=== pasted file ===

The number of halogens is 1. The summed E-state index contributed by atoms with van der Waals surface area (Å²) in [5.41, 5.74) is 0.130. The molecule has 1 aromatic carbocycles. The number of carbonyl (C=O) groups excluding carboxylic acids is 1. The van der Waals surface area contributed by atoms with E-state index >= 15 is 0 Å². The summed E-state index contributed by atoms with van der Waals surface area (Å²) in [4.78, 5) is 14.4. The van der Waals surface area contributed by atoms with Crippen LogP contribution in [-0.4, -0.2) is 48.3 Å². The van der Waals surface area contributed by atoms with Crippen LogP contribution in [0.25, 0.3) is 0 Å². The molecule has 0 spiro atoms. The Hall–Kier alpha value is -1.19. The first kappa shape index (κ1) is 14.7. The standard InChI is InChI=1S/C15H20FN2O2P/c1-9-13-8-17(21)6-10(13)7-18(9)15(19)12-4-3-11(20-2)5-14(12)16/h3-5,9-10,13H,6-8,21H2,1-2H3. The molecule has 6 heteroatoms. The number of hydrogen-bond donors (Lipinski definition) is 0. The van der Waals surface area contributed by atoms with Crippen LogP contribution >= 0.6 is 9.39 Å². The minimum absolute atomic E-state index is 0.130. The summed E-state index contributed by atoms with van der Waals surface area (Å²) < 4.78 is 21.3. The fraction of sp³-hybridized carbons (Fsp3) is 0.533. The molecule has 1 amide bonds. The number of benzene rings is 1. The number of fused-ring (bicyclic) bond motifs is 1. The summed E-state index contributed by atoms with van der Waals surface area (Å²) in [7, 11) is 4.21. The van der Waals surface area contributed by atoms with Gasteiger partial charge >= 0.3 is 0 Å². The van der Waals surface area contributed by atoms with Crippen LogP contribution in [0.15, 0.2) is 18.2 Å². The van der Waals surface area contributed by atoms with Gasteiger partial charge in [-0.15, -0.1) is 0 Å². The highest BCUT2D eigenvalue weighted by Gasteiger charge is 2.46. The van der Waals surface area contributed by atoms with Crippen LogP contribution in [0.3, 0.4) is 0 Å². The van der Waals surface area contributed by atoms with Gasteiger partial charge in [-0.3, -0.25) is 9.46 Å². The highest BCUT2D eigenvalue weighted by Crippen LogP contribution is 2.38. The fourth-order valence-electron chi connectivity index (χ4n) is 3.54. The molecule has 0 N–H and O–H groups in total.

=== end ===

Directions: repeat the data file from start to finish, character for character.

The number of halogens is 1. The summed E-state index contributed by atoms with van der Waals surface area (Å²) in [5.41, 5.74) is 0.130. The molecule has 1 aromatic carbocycles. The number of carbonyl (C=O) groups excluding carboxylic acids is 1. The van der Waals surface area contributed by atoms with E-state index >= 15 is 0 Å². The summed E-state index contributed by atoms with van der Waals surface area (Å²) in [4.78, 5) is 14.4. The van der Waals surface area contributed by atoms with Crippen LogP contribution in [-0.4, -0.2) is 48.3 Å². The van der Waals surface area contributed by atoms with Crippen LogP contribution in [0.25, 0.3) is 0 Å². The molecule has 0 spiro atoms. The Hall–Kier alpha value is -1.19. The first kappa shape index (κ1) is 14.7. The standard InChI is InChI=1S/C15H20FN2O2P/c1-9-13-8-17(21)6-10(13)7-18(9)15(19)12-4-3-11(20-2)5-14(12)16/h3-5,9-10,13H,6-8,21H2,1-2H3. The molecule has 6 heteroatoms. The number of hydrogen-bond donors (Lipinski definition) is 0. The van der Waals surface area contributed by atoms with Crippen LogP contribution >= 0.6 is 9.39 Å². The minimum absolute atomic E-state index is 0.130. The summed E-state index contributed by atoms with van der Waals surface area (Å²) < 4.78 is 21.3. The fraction of sp³-hybridized carbons (Fsp3) is 0.533. The molecule has 1 amide bonds. The number of benzene rings is 1. The number of fused-ring (bicyclic) bond motifs is 1. The summed E-state index contributed by atoms with van der Waals surface area (Å²) in [7, 11) is 4.21. The van der Waals surface area contributed by atoms with Gasteiger partial charge >= 0.3 is 0 Å². The van der Waals surface area contributed by atoms with Crippen LogP contribution in [0.15, 0.2) is 18.2 Å². The van der Waals surface area contributed by atoms with Gasteiger partial charge in [-0.15, -0.1) is 0 Å². The highest BCUT2D eigenvalue weighted by Gasteiger charge is 2.46. The van der Waals surface area contributed by atoms with Crippen LogP contribution in [0.3, 0.4) is 0 Å². The van der Waals surface area contributed by atoms with Gasteiger partial charge in [-0.3, -0.25) is 9.46 Å². The highest BCUT2D eigenvalue weighted by Crippen LogP contribution is 2.38. The fourth-order valence-electron chi connectivity index (χ4n) is 3.54. The molecule has 0 N–H and O–H groups in total.